With on-track action always kicking off a day earlier in Monaco, the back-to-back scheduling with Spain means that – volcanic ash disruptions or no – the F1 circus must now embark on a quick dash to the Riviera.
After starting from pole position, Red Bull's Webber comfortably dominated the race in Barcelona, but the Circuit de Catalunya is famous for particularly rewarding the best cars aerodynamically.
On slower tracks like Monaco, the RB6's predecessor was not a star.
But Lauda told Motorsport-Magazin.com: "If Red Bull were six tenths faster here, it will be the same picture in Monaco but maybe three or four tenths.
"The situation will not change at all for the next race," added the triple world champion.
Red Bull boss Christian Horner said: "Monaco was not our strongest track, but we believe we have improved the car in areas where we were not so strong last year."
And at the time of his braking problem on Sunday, Sebastian Vettel was being beaten on track by McLaren's Lewis Hamilton.
The 2008 world champion is an unabashed Monaco fan and winner, and no team has won more times at F1's blue-riband event than McLaren.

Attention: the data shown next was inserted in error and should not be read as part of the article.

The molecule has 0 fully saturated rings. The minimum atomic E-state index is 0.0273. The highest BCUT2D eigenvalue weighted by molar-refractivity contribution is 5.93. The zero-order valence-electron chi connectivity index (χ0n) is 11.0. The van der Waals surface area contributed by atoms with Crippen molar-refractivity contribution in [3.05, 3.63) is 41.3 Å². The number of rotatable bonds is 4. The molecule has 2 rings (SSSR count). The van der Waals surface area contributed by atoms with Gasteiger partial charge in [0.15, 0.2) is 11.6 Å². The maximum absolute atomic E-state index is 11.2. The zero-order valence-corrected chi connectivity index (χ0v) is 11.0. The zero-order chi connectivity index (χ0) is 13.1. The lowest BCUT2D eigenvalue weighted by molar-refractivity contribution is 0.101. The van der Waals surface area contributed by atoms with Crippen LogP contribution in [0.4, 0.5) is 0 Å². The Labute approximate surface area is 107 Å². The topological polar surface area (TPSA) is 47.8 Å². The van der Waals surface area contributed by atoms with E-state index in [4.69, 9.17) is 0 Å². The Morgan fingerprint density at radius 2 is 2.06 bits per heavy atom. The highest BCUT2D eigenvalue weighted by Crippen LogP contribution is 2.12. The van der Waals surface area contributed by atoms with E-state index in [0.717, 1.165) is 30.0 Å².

"We have to start in front of them (Red Bull) and then we can beat them," said Martin Whitmarsh.
"Mark had a good pace today, but Sebastian was not a danger to Lewis.
"Monaco is very different to here. We'll see," added the Briton.
However, Hamilton points out that even though Monaco is a very different circuit to Barcelona, both circuits similarly require high downforce.
"I have no doubt they are going to be extremely competitive in Monaco, but I am hoping we will be a little bit closer to them at Montreal," he said.
"The circuits where we have the high downforce like we have here, they generally have quite a good edge on the rest of the field," he admitted.